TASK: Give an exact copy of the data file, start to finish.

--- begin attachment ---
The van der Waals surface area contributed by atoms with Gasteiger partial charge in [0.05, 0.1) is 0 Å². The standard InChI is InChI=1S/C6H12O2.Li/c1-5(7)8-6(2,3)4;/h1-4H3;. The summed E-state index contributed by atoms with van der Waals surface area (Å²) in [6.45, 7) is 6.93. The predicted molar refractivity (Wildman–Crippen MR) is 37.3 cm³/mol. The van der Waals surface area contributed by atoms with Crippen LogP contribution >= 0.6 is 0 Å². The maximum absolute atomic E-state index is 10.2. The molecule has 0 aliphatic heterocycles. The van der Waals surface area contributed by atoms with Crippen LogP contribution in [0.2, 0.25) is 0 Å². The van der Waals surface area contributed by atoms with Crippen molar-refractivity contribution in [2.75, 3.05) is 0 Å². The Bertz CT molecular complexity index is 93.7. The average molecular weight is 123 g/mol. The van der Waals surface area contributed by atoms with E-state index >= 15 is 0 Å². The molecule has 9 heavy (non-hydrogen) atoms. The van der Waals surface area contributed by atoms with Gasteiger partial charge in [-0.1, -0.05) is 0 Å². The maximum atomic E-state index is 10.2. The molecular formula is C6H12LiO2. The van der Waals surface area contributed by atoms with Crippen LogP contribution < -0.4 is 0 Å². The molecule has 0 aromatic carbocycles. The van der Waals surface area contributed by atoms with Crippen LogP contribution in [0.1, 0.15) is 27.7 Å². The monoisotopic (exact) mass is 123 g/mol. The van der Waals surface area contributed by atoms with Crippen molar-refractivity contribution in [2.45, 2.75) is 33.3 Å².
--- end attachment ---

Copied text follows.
The van der Waals surface area contributed by atoms with Gasteiger partial charge in [0.05, 0.1) is 0 Å². The standard InChI is InChI=1S/C6H12O2.Li/c1-5(7)8-6(2,3)4;/h1-4H3;. The summed E-state index contributed by atoms with van der Waals surface area (Å²) in [6.45, 7) is 6.93. The predicted molar refractivity (Wildman–Crippen MR) is 37.3 cm³/mol. The van der Waals surface area contributed by atoms with Crippen LogP contribution >= 0.6 is 0 Å². The maximum absolute atomic E-state index is 10.2. The molecule has 0 aliphatic heterocycles. The van der Waals surface area contributed by atoms with Crippen LogP contribution in [0.2, 0.25) is 0 Å². The van der Waals surface area contributed by atoms with Crippen molar-refractivity contribution in [2.75, 3.05) is 0 Å². The Bertz CT molecular complexity index is 93.7. The average molecular weight is 123 g/mol. The van der Waals surface area contributed by atoms with E-state index >= 15 is 0 Å². The molecule has 9 heavy (non-hydrogen) atoms. The van der Waals surface area contributed by atoms with Gasteiger partial charge in [-0.1, -0.05) is 0 Å². The maximum atomic E-state index is 10.2. The molecular formula is C6H12LiO2. The van der Waals surface area contributed by atoms with Crippen LogP contribution < -0.4 is 0 Å². The molecule has 0 aromatic carbocycles. The van der Waals surface area contributed by atoms with Crippen LogP contribution in [0.1, 0.15) is 27.7 Å². The monoisotopic (exact) mass is 123 g/mol. The van der Waals surface area contributed by atoms with Crippen molar-refractivity contribution in [2.45, 2.75) is 33.3 Å².